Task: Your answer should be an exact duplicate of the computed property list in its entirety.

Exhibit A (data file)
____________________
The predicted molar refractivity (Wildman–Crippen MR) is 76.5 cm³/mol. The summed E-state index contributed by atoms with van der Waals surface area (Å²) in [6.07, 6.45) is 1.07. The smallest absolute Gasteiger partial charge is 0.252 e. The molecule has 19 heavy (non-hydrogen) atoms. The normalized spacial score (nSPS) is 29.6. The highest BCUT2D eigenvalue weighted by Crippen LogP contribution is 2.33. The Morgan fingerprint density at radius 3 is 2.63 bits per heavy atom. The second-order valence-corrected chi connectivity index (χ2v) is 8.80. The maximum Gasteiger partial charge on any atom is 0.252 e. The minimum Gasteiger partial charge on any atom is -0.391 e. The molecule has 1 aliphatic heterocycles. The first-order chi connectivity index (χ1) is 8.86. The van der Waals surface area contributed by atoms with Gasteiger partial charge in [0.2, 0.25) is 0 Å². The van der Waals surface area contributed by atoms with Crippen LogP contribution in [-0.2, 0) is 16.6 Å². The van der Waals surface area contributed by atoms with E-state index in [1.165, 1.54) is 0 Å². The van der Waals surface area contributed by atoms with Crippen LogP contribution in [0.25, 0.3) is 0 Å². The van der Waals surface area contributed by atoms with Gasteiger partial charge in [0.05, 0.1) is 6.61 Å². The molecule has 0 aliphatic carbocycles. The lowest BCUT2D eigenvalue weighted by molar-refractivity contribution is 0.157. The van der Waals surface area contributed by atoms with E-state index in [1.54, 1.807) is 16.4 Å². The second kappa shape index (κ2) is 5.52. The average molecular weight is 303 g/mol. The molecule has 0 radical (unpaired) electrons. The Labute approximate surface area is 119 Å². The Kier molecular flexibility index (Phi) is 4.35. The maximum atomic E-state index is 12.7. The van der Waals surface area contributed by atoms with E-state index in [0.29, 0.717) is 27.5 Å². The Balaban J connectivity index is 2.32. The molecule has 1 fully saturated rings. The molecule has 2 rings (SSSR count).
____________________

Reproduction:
The predicted molar refractivity (Wildman–Crippen MR) is 76.5 cm³/mol. The summed E-state index contributed by atoms with van der Waals surface area (Å²) in [6.07, 6.45) is 1.07. The smallest absolute Gasteiger partial charge is 0.252 e. The molecule has 19 heavy (non-hydrogen) atoms. The normalized spacial score (nSPS) is 29.6. The highest BCUT2D eigenvalue weighted by Crippen LogP contribution is 2.33. The Morgan fingerprint density at radius 3 is 2.63 bits per heavy atom. The second-order valence-corrected chi connectivity index (χ2v) is 8.80. The maximum Gasteiger partial charge on any atom is 0.252 e. The minimum Gasteiger partial charge on any atom is -0.391 e. The molecule has 1 aliphatic heterocycles. The first-order chi connectivity index (χ1) is 8.86. The van der Waals surface area contributed by atoms with Gasteiger partial charge in [0.2, 0.25) is 0 Å². The van der Waals surface area contributed by atoms with Crippen LogP contribution in [-0.2, 0) is 16.6 Å². The van der Waals surface area contributed by atoms with E-state index in [1.165, 1.54) is 0 Å². The van der Waals surface area contributed by atoms with Crippen LogP contribution in [0.25, 0.3) is 0 Å². The van der Waals surface area contributed by atoms with Gasteiger partial charge in [0.05, 0.1) is 6.61 Å². The molecule has 0 aliphatic carbocycles. The lowest BCUT2D eigenvalue weighted by molar-refractivity contribution is 0.157. The van der Waals surface area contributed by atoms with E-state index in [1.54, 1.807) is 16.4 Å². The second kappa shape index (κ2) is 5.52. The average molecular weight is 303 g/mol. The molecule has 0 radical (unpaired) electrons. The Labute approximate surface area is 119 Å². The Kier molecular flexibility index (Phi) is 4.35. The maximum atomic E-state index is 12.7. The van der Waals surface area contributed by atoms with E-state index in [0.29, 0.717) is 27.5 Å². The Balaban J connectivity index is 2.32. The molecule has 1 fully saturated rings. The molecule has 2 rings (SSSR count).